Simple Steps to Improve Your Gut Health

Louis Malinow, MD Author
By Louis B Malinow, M.D. , MDVIP
July 11, 2000
How Can I Improve My Gut Health

The gut microbiome – the trillions of bacteria, viruses, and other microbes that live in our guts – may play a key role in overall health and several diseases. There’s also early evidence that different strains of gut bacteria can help protect against some cancers and heart disease.

We’re learning more about the gut microbiome every day, but we already know some eating choices can help or harm it. Here are some simple ways you can improve the health of your gut.

Introduce more “good” bacteria, naturally.
Eating fermented foods is a simple step you can take to add more good bacteria, or probiotics, to your gut. Probiotics may help with digestion and protect you from certain harmful bacteria. Some examples of probiotic-rich fermented foods:  

  • Yogurt
  • Kefir: a tart, yogurt-like drink
  • Kombucha: fermented black or green tea with sugar
  • Tempeh: fermented soybeans
  • Kimchi: a traditional Korean condiment made with fermented vegetables, spices and other ingredients
  • Sauerkraut: fermented cabbage
  • Pickled vegetables or fruits

Eat prebiotic foods. 
Prebiotics are non-digestible plant fiber, and they feed probiotics. Prebiotics share three criteria: They survive the stomach, can be metabolized by intestinal bacteria, and must confer a health benefit. It’s a tall order, but a lot of plant-based foods contain prebiotics. Examples include:

  • Whole grains
  • Bananas
  • Onions
  • Garlic
  • Artichokes

Limit high-fructose corn syrup and gluten.
In his book Brain Maker, author and neurologist David Permutter, MD, notes that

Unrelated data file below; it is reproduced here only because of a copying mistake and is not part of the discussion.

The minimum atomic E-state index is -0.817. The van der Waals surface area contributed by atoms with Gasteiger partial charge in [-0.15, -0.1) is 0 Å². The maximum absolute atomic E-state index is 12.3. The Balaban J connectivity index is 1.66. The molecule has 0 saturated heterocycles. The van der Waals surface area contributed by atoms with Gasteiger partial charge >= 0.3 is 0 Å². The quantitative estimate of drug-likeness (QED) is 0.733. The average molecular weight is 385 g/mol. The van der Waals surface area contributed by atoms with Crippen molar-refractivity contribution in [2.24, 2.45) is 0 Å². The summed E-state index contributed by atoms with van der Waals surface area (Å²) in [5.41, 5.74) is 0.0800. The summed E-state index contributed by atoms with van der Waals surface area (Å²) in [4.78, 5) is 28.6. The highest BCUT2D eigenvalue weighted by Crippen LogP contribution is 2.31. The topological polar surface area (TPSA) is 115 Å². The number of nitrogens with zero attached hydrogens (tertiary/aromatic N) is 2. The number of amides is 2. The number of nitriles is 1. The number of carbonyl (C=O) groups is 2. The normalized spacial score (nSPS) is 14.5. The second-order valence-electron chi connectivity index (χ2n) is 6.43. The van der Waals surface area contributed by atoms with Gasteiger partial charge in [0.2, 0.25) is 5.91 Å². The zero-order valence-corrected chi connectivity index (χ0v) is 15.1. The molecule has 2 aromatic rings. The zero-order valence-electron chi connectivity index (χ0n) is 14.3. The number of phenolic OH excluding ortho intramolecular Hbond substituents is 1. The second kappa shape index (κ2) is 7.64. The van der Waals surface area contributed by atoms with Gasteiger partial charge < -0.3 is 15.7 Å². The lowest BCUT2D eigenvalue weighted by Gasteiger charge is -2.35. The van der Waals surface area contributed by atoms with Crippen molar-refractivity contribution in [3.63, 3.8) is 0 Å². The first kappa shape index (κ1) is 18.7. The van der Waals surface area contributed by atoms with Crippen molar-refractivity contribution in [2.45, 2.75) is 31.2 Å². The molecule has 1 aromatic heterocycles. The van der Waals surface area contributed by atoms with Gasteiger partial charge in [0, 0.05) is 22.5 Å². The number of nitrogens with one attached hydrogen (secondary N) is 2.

high-fructose corn syrup and gluten can disrupt the balance of a healthy gut. High-fructose corn syrup is found in many processed foods. It’s rapidly consumed and processed by our gut bacteria into byproducts linked to disruption of the gut barrier and insulin resistance.

Gluten, a general name for certain proteins found in wheat, barley, and rye, may also damage gut barrier in some people. That means tiny particles may be able to “leak” out into the bloodstream. When your immune system is exposed to a protein that doesn’t belong in your bloodstream, inflammation occurs.

The Western diet produces a gut environment that has less healthy types of bacteria and more unhealthy types than it should. Fortunately, you have the power to shift the balance. If you need advice on how to turn your eating habits around, talk to your MDVIP-affiliated doctor. As part of the MDVIP Wellness Program, your doctor can customize a wellness plan for you and your needs? Click here to search for an MDVIP-affiliated doctor near you.

About the Author
Louis Malinow, MD Author

Louis B. Malinow, MD is an MDVIP-affiliated physician that's been practicing in Baltimore for more than 20 years. He's board certified in Internal Medicine, a certified Hypertension Specialist and a Diplomate of the American Board of Clinical Lipidology. Dr. Malinow graduated from the University of Maryland School of Medicine and completed his residency at Stanford University Hospital in Stanford, CA. Dr. Malinow is one of the only physicians in Maryland that specializes in both high blood pressure and high cholesterol management. He is also a member of the prestigious Alpha Omega Alpha medical honor society and is recognized by Best Doctors and Top Doctor by U.S. News & World Report and Baltimore Magazine. Dr. Malinow has appeared on numerous news programs advocating for preventive care and wellness.

View All Posts By Louis B Malinow, M.D.
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